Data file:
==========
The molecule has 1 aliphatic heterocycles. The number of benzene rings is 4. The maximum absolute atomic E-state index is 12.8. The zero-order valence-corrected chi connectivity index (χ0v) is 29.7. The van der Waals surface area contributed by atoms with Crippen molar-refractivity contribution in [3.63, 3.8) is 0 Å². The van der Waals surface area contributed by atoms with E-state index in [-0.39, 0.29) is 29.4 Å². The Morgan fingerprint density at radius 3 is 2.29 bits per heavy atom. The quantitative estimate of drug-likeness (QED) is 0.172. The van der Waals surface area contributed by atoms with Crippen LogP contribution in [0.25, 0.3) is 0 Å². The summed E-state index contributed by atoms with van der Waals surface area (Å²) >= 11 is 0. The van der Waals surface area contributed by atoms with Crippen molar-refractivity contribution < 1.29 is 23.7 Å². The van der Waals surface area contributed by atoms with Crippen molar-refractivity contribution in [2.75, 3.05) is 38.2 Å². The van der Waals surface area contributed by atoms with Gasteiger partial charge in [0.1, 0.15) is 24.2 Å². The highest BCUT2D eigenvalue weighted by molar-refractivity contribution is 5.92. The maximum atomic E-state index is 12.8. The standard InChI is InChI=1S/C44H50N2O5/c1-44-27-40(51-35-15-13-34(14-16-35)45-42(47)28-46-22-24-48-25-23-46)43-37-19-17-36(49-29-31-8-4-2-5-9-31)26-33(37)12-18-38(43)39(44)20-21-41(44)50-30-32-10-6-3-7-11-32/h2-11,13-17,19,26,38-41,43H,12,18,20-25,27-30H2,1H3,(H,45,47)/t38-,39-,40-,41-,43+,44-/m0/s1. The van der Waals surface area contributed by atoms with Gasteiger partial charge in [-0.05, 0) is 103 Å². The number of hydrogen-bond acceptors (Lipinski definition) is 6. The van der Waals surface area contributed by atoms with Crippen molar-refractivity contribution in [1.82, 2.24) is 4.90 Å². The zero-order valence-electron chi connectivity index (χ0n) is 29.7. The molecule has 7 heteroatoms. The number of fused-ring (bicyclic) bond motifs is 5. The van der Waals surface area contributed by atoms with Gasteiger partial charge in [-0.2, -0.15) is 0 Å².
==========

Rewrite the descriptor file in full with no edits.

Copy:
The molecule has 1 aliphatic heterocycles. The number of benzene rings is 4. The maximum absolute atomic E-state index is 12.8. The zero-order valence-corrected chi connectivity index (χ0v) is 29.7. The van der Waals surface area contributed by atoms with Crippen molar-refractivity contribution in [3.63, 3.8) is 0 Å². The van der Waals surface area contributed by atoms with E-state index in [-0.39, 0.29) is 29.4 Å². The Morgan fingerprint density at radius 3 is 2.29 bits per heavy atom. The quantitative estimate of drug-likeness (QED) is 0.172. The van der Waals surface area contributed by atoms with Crippen LogP contribution in [0.25, 0.3) is 0 Å². The summed E-state index contributed by atoms with van der Waals surface area (Å²) >= 11 is 0. The van der Waals surface area contributed by atoms with Crippen molar-refractivity contribution < 1.29 is 23.7 Å². The van der Waals surface area contributed by atoms with Crippen molar-refractivity contribution in [2.75, 3.05) is 38.2 Å². The van der Waals surface area contributed by atoms with Gasteiger partial charge in [0.1, 0.15) is 24.2 Å². The highest BCUT2D eigenvalue weighted by molar-refractivity contribution is 5.92. The maximum atomic E-state index is 12.8. The standard InChI is InChI=1S/C44H50N2O5/c1-44-27-40(51-35-15-13-34(14-16-35)45-42(47)28-46-22-24-48-25-23-46)43-37-19-17-36(49-29-31-8-4-2-5-9-31)26-33(37)12-18-38(43)39(44)20-21-41(44)50-30-32-10-6-3-7-11-32/h2-11,13-17,19,26,38-41,43H,12,18,20-25,27-30H2,1H3,(H,45,47)/t38-,39-,40-,41-,43+,44-/m0/s1. The van der Waals surface area contributed by atoms with Gasteiger partial charge in [-0.05, 0) is 103 Å². The number of hydrogen-bond acceptors (Lipinski definition) is 6. The van der Waals surface area contributed by atoms with Crippen molar-refractivity contribution in [1.82, 2.24) is 4.90 Å². The zero-order valence-electron chi connectivity index (χ0n) is 29.7. The molecule has 7 heteroatoms. The number of fused-ring (bicyclic) bond motifs is 5. The van der Waals surface area contributed by atoms with Gasteiger partial charge in [-0.2, -0.15) is 0 Å².